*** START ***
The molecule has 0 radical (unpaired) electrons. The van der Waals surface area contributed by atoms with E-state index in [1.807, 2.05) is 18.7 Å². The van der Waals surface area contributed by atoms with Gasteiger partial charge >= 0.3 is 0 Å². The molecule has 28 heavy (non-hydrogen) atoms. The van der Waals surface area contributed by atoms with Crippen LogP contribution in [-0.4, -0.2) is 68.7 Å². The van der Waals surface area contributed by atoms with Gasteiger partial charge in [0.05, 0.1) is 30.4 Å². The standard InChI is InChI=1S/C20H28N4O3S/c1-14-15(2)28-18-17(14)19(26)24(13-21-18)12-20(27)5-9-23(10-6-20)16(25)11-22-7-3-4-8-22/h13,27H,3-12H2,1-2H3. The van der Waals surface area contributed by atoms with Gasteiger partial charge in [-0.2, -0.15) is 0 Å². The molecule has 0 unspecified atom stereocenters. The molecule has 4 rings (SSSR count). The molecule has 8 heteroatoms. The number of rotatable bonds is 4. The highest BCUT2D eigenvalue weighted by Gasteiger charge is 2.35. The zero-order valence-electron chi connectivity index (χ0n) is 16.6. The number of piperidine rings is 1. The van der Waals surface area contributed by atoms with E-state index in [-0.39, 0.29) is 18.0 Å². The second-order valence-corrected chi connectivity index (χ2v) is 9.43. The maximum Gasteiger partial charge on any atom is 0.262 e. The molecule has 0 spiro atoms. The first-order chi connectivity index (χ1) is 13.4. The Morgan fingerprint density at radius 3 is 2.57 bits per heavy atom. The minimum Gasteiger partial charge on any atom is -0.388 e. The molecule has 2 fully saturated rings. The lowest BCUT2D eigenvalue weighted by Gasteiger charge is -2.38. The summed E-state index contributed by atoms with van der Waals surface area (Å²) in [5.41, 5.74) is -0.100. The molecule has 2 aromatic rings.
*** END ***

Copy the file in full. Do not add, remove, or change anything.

The molecule has 0 radical (unpaired) electrons. The van der Waals surface area contributed by atoms with E-state index in [1.807, 2.05) is 18.7 Å². The van der Waals surface area contributed by atoms with Gasteiger partial charge >= 0.3 is 0 Å². The molecule has 28 heavy (non-hydrogen) atoms. The van der Waals surface area contributed by atoms with Crippen LogP contribution in [-0.4, -0.2) is 68.7 Å². The van der Waals surface area contributed by atoms with Gasteiger partial charge in [0.05, 0.1) is 30.4 Å². The standard InChI is InChI=1S/C20H28N4O3S/c1-14-15(2)28-18-17(14)19(26)24(13-21-18)12-20(27)5-9-23(10-6-20)16(25)11-22-7-3-4-8-22/h13,27H,3-12H2,1-2H3. The van der Waals surface area contributed by atoms with Gasteiger partial charge in [-0.2, -0.15) is 0 Å². The molecule has 0 unspecified atom stereocenters. The molecule has 4 rings (SSSR count). The molecule has 8 heteroatoms. The number of rotatable bonds is 4. The highest BCUT2D eigenvalue weighted by Gasteiger charge is 2.35. The zero-order valence-electron chi connectivity index (χ0n) is 16.6. The number of piperidine rings is 1. The van der Waals surface area contributed by atoms with E-state index in [-0.39, 0.29) is 18.0 Å². The second-order valence-corrected chi connectivity index (χ2v) is 9.43. The maximum Gasteiger partial charge on any atom is 0.262 e. The molecule has 0 spiro atoms. The first-order chi connectivity index (χ1) is 13.4. The Morgan fingerprint density at radius 3 is 2.57 bits per heavy atom. The minimum Gasteiger partial charge on any atom is -0.388 e. The molecule has 2 fully saturated rings. The lowest BCUT2D eigenvalue weighted by Gasteiger charge is -2.38. The summed E-state index contributed by atoms with van der Waals surface area (Å²) in [5.41, 5.74) is -0.100. The molecule has 2 aromatic rings.